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The censure of Montana House Representative Zooey Zephyr exemplifies the declining American political decorum standards.


A county court in Montana judge rejected The attempt by Democratic state Rep. Zooey Zephyr to return to the House floor following the steps of Republican lawmakers who blocked her from entering or speaking in the House chamber in late April 2023.

Zephyr sued the Republican leaders of the Montana House of Representatives for excluding her from the floor proceedings. The Montana judge, a former Democratic state legislator himselfruled on May 2, 2023 that reinstatement of Zephyr was not within the jurisdiction of the court and would “interfere with legislative authority”. The American Civil Liberties Union of Montana represented Zephyr And four of her constituents in the lawsuit.

The ACLU said the removal and silencing of Zephyr, the state’s first openly transgender legislator, violates democratic principles freedom of expression and political participation.

It could also run afoul of the spirit of legislative rules created more than 200 years ago by none other than Thomas Jefferson, one of the founding fathers of this country. Those rules were written to protect minority views, which the majority in the Montana House did not vote for.

I am a political scientist who focuses on American politics, minority politics and reducing prejudice. I have written and researched about the impact of bias in American politics and how government policies affect minorities.

Clearly, rules and customs in American politics and state legislatures have evolved since Jefferson first established a set of procedural rules. But previous standards of decorum now seem to be waning in state politics.

Zephyr’s punishment, as well as the recent one expulsion of two black lawmakers in Tennessee for speaking without being recognized and leading gun control protests point to a trend in which parliamentary rules are being used to silence minority legislators and drive them out of legislatures.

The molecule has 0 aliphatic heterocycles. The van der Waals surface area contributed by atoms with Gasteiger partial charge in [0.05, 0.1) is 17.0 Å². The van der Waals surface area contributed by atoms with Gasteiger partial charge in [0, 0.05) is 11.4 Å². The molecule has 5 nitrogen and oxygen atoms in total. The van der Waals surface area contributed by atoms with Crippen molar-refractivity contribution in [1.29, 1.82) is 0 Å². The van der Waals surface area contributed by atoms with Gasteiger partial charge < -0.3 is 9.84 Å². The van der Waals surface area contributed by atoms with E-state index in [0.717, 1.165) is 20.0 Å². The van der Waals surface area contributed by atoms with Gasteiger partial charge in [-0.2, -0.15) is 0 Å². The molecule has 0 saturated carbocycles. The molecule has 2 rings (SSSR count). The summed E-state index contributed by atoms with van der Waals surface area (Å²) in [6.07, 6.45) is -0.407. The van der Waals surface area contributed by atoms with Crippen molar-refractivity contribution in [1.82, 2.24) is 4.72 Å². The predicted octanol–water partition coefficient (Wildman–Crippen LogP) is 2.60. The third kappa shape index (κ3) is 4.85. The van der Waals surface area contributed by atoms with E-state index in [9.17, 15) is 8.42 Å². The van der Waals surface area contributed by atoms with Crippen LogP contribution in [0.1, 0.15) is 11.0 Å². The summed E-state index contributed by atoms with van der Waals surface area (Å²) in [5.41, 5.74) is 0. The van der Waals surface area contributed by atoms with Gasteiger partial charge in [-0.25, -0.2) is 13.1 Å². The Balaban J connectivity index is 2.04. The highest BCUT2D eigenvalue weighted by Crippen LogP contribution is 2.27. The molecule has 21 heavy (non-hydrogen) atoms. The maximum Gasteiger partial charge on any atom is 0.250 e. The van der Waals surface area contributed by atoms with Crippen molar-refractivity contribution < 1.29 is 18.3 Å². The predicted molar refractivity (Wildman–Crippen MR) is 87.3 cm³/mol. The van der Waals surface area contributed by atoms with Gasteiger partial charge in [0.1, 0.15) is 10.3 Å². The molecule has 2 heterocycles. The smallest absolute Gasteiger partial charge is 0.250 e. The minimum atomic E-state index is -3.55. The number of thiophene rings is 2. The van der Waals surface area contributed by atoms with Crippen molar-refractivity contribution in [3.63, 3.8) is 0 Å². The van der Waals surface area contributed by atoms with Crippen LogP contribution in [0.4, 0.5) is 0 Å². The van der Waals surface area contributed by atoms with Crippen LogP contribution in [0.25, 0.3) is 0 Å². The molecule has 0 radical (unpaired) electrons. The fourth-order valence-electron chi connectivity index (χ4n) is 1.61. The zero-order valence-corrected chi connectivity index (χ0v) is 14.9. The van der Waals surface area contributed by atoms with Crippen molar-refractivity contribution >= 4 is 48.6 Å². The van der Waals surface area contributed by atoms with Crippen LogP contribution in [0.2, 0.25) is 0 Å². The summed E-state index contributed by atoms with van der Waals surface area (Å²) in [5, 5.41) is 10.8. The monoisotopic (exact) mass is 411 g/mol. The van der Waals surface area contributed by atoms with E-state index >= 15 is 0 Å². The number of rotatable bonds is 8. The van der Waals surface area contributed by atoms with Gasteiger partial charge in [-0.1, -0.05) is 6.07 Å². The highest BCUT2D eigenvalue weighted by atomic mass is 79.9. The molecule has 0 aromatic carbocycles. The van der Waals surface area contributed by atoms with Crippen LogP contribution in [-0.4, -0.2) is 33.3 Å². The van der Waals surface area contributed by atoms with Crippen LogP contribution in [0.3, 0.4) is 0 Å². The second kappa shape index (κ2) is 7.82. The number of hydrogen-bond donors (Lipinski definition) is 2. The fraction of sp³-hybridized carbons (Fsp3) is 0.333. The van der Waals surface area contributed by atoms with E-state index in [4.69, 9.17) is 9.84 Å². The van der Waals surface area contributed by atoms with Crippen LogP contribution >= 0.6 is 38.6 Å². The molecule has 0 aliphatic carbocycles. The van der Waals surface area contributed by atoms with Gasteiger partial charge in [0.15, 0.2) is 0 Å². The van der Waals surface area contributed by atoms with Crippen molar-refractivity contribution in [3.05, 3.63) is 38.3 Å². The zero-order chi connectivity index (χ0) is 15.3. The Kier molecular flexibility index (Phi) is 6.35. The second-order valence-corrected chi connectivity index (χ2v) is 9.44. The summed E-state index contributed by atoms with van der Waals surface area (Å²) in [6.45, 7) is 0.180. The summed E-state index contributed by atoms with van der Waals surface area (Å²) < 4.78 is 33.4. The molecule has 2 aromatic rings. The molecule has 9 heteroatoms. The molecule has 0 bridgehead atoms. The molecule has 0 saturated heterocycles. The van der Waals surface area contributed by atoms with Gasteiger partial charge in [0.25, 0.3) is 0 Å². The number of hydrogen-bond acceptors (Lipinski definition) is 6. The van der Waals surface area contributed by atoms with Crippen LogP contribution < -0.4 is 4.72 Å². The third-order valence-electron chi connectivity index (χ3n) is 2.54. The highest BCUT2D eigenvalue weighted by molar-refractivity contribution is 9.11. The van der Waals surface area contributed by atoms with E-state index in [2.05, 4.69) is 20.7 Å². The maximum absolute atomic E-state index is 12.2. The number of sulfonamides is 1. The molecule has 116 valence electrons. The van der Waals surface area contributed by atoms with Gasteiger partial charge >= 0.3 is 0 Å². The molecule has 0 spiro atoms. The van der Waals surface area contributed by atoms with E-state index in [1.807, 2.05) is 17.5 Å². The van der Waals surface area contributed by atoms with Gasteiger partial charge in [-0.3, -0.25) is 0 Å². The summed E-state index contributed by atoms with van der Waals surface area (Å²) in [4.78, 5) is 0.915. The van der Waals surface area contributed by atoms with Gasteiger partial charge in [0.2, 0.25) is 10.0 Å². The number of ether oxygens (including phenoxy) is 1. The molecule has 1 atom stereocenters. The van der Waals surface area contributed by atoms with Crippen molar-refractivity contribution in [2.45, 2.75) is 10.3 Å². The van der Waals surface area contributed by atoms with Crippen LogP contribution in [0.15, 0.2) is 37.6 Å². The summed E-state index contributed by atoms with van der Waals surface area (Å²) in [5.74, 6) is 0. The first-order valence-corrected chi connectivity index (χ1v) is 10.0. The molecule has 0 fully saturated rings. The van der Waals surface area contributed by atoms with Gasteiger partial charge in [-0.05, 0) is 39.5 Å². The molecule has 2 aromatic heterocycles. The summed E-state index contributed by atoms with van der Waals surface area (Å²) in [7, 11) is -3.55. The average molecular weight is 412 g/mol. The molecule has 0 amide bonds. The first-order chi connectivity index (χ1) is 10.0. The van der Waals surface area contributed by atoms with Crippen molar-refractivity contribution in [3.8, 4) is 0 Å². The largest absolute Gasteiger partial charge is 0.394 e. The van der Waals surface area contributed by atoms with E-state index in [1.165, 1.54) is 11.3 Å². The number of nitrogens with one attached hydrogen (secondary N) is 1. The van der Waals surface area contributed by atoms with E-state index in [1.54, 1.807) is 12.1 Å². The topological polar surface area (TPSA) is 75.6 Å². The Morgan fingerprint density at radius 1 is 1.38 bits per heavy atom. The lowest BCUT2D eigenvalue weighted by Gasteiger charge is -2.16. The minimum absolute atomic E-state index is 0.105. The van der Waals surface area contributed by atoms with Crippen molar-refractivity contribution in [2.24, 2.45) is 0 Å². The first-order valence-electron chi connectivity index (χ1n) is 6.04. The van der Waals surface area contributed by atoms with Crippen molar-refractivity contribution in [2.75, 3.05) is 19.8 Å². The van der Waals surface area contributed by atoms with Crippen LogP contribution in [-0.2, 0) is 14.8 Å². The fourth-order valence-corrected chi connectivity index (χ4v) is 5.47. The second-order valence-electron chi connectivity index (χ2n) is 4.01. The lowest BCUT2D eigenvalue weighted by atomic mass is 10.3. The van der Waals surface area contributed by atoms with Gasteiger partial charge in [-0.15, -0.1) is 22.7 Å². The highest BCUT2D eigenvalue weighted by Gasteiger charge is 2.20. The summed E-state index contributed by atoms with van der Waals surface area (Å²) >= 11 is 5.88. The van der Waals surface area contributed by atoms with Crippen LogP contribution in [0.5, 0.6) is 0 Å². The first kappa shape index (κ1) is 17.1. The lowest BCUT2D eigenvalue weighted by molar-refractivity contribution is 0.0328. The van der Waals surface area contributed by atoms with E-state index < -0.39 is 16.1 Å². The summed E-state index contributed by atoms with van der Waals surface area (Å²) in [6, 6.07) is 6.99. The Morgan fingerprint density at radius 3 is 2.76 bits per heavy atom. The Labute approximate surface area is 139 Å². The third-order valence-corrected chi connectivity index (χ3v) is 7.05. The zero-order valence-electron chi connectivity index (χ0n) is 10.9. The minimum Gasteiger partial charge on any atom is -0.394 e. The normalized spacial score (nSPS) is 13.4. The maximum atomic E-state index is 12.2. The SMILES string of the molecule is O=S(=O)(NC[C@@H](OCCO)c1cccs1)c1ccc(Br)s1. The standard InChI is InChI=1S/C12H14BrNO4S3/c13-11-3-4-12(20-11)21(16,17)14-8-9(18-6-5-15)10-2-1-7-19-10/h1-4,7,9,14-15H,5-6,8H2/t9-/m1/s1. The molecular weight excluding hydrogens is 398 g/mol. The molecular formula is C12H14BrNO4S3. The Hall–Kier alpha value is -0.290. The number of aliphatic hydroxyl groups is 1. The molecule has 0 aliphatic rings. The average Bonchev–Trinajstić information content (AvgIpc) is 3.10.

Supporters of transgender legislator Zooey Zephyr hold signs in Livingston, Mont., on April 29, 2023.
William Campbell/Getty Images

What happened

Republicans leading the Montana House say Zephyr broke rules of decency after her raised a microphone above her head while protesters chanted “Let her speak” in the Chamber of the House on April 24, 2023.

House Speaker Matt Regier and other Republicans voted in favor on April 26, 2023 stop Zephyr from talking on the House floor after the protest and after she refused to apologize for saying so eight days earlier that legislators restricting access to gender-affirming care would see “blood on their hands.”.

With this vote, the Montana House of Representatives blocked Zephyr from the House floor for the rest of the session, which normally ends in May. This means that while Zephyr can vote on measures remotely, she can not talk on the living floor. It too blocks her from other working areas in the Legislative Building.

Republicans have said they condemned Zephyr because she incited protesters in the Chamber of the House.

“The choice not to follow house rules is one that Rep. Zephyr made. The only person Rep. Zephyr to silence, Rep. Zephyr. The Montana House will not be bullied,’ Regier wrote on Twitter.

Zephyr’s disapproval comes amidst one wave of efforts across the country to limit access to gender-affirming health care. legislators have introduced 400 anti-trans bills nationwide since January 2023.

Understand the rules of decorum

The U.S. House of Representatives and state legislatures have specific rules on decorum, or how legislators should conduct themselves during and outside legislative sessions. This contain rules allow the speaker of the House or other political leaders to choose who gets to speak and for how long.